One of this year’s most controversial bills was vetoed by Governor Brown in the final minutes of October 9, 2011, his last day to act on the bill. SB 469 (Vargas), the Small & Neighborhood Business Protection Act, would have required a city or county to prepare an “economic impact report” before approving or disapproving the construction or conversion of a “superstore retailer.”
The economic impact report that was proposed by SB 469 would have been a separate and distinct document unrelated to the “urban decay” and other studies typically conducted for superstores in environmental impact reports (EIRs) required under the California Environmental Quality Act (CEQA). Unlike CEQA, which applies only to discretionary actions, the economic impact report would have been required even for ministerial superstore-related permit approvals, such as building permits. If it had been signed, SB 469 would have added significant time and expense to the development process by requiring the preparation and approval of the economic impact reports, additional public hearings and, of course, new opportunities for litigation.
In his veto message, Governor Brown stated “[w]hile I recognize that the merits of large-scale projects need to be carefully considered, plenty of laws are already on the books that enable and in some cases require cities and counties to carefully assess whether these projects are in a community’s best interests. This bill would add yet another layer of review to an already cumbersome process.”
SB 469 defined a “superstore” as a “business establishment that exceeds 90,000 square feet of gross floor area, sells a wide range of consumer goods, and devotes 10% of the sales floor area to the sale of items that are exempted from the Sales and Use Tax Law.” Retail establishments with multiple tenants under the same roof were also included in the definition of “superstore,” but discount warehouses and retail stores that sell more than half of their items in large quantities and require shoppers to pay a membership or assessment fee (e.g., Costco and Sam’s Club) were excluded.
The economic impact report required by SB 469 would have been much more onerous than preparation of a fiscal impact report that many developers prepare for their projects, or even the “urban decay” analyses already prepared by many superstore retailers because it would have required detailed assessments of not only economic considerations but also land use policy, traffic and housing impacts. Among the lengthy list of required assessments were: (a) the extent to which the proposed superstore retailer would capture a share of retail sales in the market area and affect the supply and demand for retail space in the market area; (b) whether the superstore would result in the demolition of housing, including affordable housing, or the loss of park or green space; (c) how the construction and operation of the proposed superstore would affect employment in the market area; and (d) the effect that the construction and operation of the proposed superstore will have on average total vehicle miles traveled by retail customers in the same market area.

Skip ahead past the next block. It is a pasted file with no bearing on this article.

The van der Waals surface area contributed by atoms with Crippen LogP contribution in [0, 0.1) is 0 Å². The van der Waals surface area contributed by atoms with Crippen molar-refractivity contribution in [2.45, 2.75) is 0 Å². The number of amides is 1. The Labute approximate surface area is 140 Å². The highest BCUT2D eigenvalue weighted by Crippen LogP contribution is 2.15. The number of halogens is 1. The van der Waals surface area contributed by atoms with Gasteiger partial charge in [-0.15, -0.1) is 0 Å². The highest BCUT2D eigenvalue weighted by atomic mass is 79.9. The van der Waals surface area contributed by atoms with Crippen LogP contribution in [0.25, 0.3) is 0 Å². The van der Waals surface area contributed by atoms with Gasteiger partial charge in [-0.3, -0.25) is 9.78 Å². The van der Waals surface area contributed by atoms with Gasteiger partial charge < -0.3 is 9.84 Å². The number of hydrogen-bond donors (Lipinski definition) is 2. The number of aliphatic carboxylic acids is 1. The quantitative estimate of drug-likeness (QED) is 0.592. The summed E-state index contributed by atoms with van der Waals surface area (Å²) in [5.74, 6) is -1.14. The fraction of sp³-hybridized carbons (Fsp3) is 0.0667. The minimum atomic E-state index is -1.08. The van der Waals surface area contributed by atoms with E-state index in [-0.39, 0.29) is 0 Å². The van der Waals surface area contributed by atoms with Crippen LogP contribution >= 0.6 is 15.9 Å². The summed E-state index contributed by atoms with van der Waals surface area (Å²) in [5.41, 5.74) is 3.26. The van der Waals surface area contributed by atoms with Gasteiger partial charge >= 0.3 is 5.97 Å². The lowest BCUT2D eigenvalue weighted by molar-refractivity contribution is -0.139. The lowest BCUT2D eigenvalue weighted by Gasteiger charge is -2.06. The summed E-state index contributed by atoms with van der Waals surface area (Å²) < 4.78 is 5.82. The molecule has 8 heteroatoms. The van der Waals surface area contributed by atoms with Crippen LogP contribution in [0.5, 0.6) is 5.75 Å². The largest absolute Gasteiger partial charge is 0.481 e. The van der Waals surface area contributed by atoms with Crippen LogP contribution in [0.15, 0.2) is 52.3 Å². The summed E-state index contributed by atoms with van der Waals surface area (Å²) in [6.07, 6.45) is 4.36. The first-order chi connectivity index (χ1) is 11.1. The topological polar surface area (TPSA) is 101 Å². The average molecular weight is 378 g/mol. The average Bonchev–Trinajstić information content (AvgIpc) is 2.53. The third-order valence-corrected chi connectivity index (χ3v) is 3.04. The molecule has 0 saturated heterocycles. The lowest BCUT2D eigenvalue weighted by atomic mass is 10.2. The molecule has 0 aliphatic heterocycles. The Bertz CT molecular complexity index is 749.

This was the latest unsuccessful attempt by the Legislature to impose a statewide economic impact report requirement. Two similar bills were passed by the Legislature in 2004 and 2006 but were vetoed by Governor Schwarzenegger.
Similar to the previous economic impact report bills, SB 469 was overwhelmingly opposed by business and tax organizations, such as the California Retail Association and local chambers of commerce, as well as by local officials and municipalities. Opponents argued that SB 469 would negatively impact job creation and impose a requirement on municipalities that would put California at a competitive disadvantage by making development even more difficult and uncertain. Opponents also argued that the bill was vague and confusing, interfered with local zoning authority, and was unnecessary given CEQA’s safeguards
On the other hand, supporters of the bill, including the California Small Business Association, union groups and employee groups, countered that the bill would have provided local communities with increased information to empower local governments to make the best decisions for their constituents claiming there is “no down side to increased information and well-informed decision making.” Unless all cities and counties are mandated to require such a report, they claim, local governments that choose to perform this type of economic impact analysis are placed at a disadvantage because superstores will be more likely to go into cities that do not require such a report, thus shifting the sales taxes out of that city or county.
Given that three bills have made it through the Legislature only to die on the Governor’s desk, it is likely that supporters will continue their efforts to impose additional restrictions on superstores, including further proposals for “economic impact reports” and other similar documents.